We had a "ranger" lead us to our site via golf cart. Usually, I'm not too thrilled by this, but this resort is so large that it turned out to be very helpful.  I'll have to post pictures of our site and the variety of properties within the resort on a future blog (sorry, no pictures taken yet).

After getting the rig set up, we took a ride around the park on our bicycles. These will come in very handy over the next few months I'm sure.  For tennis players, there are 8 very nice courts.

Sixteen shuffleboard courts.










Ten horseshoe pits.

A lawn bowling green. I will admit that I know absolutely nothing about lawn bowling, except that the "diehards" here apparently take it very seriously and dress in a whole lot of white clothing.  I just like to look at the beautiful grass.

For dog lovers and owners there are four separate areas throughout the park to take the dogs for exercise and to do their "business".

The resort has a softball league during the winter months and outside teams also come in to play in tournaments.  The field is in better shape than any field I ever played on throughout high school. This view is looking toward home plate from extreme left field.

Main Swimming Pool
The central activity complex houses one of the two swimming pools and hot tubs (hear that, Paul?) plus a bistro, the resort's activity office, registration desk, and mail room.

Hot Tub


Registration Desk

Also in the area is a mail room, billiard room, and library.

Mail Room


Billiard Room

Library

 
I've saved the best for last.  Karen and I have found a new "addiction".  For those of you who have tried this activity, I think you'll agree.  The new activity is PICKLEBALL!  I had seen this played a bit at other RV places we'd stayed, but neither of us had even picked up a paddle, much less played.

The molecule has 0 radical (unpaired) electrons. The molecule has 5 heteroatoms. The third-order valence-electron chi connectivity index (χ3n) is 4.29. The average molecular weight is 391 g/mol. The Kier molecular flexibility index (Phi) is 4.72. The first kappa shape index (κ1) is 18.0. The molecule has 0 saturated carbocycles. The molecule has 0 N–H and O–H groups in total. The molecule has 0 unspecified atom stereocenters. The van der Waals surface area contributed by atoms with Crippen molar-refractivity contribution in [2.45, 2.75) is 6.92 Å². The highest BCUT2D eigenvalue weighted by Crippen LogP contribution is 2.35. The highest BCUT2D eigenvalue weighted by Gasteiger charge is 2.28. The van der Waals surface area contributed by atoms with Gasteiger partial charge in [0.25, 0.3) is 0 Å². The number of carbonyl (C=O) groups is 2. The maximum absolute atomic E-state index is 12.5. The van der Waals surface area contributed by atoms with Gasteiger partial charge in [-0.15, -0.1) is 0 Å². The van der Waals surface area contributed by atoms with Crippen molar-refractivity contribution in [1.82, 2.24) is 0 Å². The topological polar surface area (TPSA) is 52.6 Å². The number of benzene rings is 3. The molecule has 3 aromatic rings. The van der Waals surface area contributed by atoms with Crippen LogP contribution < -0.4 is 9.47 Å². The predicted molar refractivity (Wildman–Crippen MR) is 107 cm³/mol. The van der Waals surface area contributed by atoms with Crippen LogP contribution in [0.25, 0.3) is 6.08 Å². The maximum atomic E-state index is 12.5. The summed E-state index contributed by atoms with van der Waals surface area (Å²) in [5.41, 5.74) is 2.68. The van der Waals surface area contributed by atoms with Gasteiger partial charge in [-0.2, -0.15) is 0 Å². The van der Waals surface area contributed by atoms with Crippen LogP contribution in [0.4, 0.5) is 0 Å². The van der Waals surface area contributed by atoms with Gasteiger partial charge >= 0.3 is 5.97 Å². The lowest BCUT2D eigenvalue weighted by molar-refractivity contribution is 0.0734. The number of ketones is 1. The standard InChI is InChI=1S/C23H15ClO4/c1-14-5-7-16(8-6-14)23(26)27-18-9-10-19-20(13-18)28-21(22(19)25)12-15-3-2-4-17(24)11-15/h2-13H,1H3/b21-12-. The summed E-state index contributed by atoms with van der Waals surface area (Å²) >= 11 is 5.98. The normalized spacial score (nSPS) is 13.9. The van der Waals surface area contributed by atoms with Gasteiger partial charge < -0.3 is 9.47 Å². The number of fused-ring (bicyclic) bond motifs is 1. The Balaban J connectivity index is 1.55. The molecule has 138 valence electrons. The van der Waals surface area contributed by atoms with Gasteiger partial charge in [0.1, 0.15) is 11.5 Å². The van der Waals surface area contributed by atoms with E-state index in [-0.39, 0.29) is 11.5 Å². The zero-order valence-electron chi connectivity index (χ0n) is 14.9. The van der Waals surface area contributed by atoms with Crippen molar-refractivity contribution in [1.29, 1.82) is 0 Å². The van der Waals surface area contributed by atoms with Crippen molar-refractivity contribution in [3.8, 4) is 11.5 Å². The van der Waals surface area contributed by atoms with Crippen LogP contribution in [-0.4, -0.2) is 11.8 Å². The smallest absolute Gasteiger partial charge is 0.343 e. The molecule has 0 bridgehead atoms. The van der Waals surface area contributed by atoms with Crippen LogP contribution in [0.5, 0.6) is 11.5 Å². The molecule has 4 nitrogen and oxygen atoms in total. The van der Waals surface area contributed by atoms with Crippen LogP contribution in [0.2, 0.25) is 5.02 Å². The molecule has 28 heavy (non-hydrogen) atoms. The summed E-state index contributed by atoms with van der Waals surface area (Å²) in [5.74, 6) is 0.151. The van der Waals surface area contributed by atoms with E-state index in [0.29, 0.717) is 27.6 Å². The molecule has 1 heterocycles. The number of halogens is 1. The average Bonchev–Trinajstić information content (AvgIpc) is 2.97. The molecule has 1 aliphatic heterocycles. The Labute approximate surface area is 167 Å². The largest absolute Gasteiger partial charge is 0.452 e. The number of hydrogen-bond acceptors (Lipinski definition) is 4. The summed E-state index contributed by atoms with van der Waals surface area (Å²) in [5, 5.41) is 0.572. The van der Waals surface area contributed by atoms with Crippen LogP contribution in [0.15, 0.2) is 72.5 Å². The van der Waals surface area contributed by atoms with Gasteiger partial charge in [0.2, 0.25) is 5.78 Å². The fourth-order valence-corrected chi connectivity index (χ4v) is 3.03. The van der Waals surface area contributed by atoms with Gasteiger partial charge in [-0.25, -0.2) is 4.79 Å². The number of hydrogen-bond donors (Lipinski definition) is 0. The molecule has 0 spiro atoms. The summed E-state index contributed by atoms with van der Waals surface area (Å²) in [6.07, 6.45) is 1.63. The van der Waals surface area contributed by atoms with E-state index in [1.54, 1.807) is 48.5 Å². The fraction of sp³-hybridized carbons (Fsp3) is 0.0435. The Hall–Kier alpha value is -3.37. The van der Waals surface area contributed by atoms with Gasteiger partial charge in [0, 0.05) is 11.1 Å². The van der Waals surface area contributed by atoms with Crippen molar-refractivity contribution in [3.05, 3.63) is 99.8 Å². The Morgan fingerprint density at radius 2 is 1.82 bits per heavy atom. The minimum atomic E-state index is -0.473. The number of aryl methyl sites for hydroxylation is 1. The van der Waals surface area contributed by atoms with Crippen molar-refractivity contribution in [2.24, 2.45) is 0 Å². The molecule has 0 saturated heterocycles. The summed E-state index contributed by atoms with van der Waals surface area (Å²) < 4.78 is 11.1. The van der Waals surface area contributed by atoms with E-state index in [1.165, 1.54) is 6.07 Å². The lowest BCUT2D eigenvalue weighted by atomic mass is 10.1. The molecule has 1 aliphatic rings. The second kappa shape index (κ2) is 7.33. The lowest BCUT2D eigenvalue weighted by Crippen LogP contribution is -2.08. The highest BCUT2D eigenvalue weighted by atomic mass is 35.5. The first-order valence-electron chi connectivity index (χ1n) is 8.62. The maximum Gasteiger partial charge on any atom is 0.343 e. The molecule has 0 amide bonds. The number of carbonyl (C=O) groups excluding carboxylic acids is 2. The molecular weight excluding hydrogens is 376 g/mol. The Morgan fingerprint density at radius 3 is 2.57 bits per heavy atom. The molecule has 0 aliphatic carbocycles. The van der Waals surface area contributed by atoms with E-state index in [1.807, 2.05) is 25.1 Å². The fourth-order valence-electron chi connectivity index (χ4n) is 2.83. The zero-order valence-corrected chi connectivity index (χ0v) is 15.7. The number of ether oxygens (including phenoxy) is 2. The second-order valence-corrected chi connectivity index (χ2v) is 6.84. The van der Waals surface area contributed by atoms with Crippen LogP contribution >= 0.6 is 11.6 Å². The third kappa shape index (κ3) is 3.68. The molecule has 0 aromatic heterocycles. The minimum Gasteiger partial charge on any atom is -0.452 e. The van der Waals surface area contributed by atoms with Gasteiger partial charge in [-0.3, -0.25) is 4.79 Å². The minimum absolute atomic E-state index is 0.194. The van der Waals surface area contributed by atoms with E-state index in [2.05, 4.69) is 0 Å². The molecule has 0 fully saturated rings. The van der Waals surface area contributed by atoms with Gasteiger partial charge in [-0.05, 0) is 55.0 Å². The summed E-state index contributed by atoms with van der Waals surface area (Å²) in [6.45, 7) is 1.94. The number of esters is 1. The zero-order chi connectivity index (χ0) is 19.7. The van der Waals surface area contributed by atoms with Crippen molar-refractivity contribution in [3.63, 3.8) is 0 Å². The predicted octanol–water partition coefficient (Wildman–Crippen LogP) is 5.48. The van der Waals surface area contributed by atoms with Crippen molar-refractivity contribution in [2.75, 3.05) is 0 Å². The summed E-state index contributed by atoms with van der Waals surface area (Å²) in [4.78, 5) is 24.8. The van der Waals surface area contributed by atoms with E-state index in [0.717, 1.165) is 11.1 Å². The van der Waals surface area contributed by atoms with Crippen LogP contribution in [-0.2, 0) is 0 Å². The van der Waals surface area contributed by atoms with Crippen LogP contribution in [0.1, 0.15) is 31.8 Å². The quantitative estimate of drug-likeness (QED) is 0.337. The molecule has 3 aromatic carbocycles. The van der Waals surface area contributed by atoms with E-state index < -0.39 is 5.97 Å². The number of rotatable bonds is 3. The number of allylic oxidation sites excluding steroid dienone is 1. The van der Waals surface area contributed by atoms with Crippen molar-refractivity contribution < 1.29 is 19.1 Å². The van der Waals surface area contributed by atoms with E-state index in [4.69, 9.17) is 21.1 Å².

Let me say that pickleball at Palm Creek is very big.  They recently built a beautiful complex (in 2012, I believe) that consists of 24 top notch courts. 
 
We've already taken a beginner's class (this past Monday) and purchased our own paddles. Yeah, we're sucked in! Many of the pickleballers haven't returned to the resort yet for the winter, so any type of organized playing doesn't begin until mid-November.  The good thing is that we'll get a chance to practice at our leisure without looking too uncoordinated when we begin playing in a few of the structured events.  WARNING!  Do not begin playing pickleball. Most who do, really enjoy it.  It is not only a great physical workout, but a great social event as well. Everyone we've met are anxious to help the "newbies".  There are people in their mid-80s playing pickleball here.  I say good for them!   Sorry, just realized that I was doing a PSA for pickleball. I'll climb down off my box now.
 
Casa Grande is located approximately midway between Phoenix and Tucson.  We haven't even begun to explore all of the sights we'd like to visit in these areas yet.  I guess it's a good thing we decided to add another month here.
 
Thanks for stopping by to take a look!
 
 
 

Thursday, October 31, 2013

"The Town Too Tough to Die"

Benson, AZ                      (Click on Pictures to Enlarge)

......well that would be Tombstone, AZ, of course.